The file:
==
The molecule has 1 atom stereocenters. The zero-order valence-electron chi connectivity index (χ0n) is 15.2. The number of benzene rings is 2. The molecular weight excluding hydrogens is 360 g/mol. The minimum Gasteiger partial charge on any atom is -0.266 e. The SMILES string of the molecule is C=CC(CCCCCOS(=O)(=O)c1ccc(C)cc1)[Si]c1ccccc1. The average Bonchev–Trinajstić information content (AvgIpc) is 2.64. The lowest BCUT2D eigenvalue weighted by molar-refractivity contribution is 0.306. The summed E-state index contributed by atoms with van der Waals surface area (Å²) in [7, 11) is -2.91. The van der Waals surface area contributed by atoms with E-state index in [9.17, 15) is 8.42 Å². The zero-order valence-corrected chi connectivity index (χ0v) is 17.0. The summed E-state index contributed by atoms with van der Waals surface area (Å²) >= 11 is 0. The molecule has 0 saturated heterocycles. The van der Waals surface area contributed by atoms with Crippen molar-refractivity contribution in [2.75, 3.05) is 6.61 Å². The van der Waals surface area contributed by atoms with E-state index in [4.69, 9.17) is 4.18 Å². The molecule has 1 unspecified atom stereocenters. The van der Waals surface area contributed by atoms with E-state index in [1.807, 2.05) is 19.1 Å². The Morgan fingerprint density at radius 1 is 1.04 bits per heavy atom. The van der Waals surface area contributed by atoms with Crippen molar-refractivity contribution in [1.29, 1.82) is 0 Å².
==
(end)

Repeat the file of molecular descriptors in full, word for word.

The molecule has 1 atom stereocenters. The zero-order valence-electron chi connectivity index (χ0n) is 15.2. The number of benzene rings is 2. The molecular weight excluding hydrogens is 360 g/mol. The minimum Gasteiger partial charge on any atom is -0.266 e. The SMILES string of the molecule is C=CC(CCCCCOS(=O)(=O)c1ccc(C)cc1)[Si]c1ccccc1. The average Bonchev–Trinajstić information content (AvgIpc) is 2.64. The lowest BCUT2D eigenvalue weighted by molar-refractivity contribution is 0.306. The summed E-state index contributed by atoms with van der Waals surface area (Å²) in [7, 11) is -2.91. The van der Waals surface area contributed by atoms with E-state index in [9.17, 15) is 8.42 Å². The zero-order valence-corrected chi connectivity index (χ0v) is 17.0. The summed E-state index contributed by atoms with van der Waals surface area (Å²) >= 11 is 0. The molecule has 0 saturated heterocycles. The van der Waals surface area contributed by atoms with Crippen molar-refractivity contribution in [2.75, 3.05) is 6.61 Å². The van der Waals surface area contributed by atoms with E-state index in [4.69, 9.17) is 4.18 Å². The molecule has 1 unspecified atom stereocenters. The van der Waals surface area contributed by atoms with E-state index in [1.807, 2.05) is 19.1 Å². The Morgan fingerprint density at radius 1 is 1.04 bits per heavy atom. The van der Waals surface area contributed by atoms with Crippen molar-refractivity contribution in [1.29, 1.82) is 0 Å².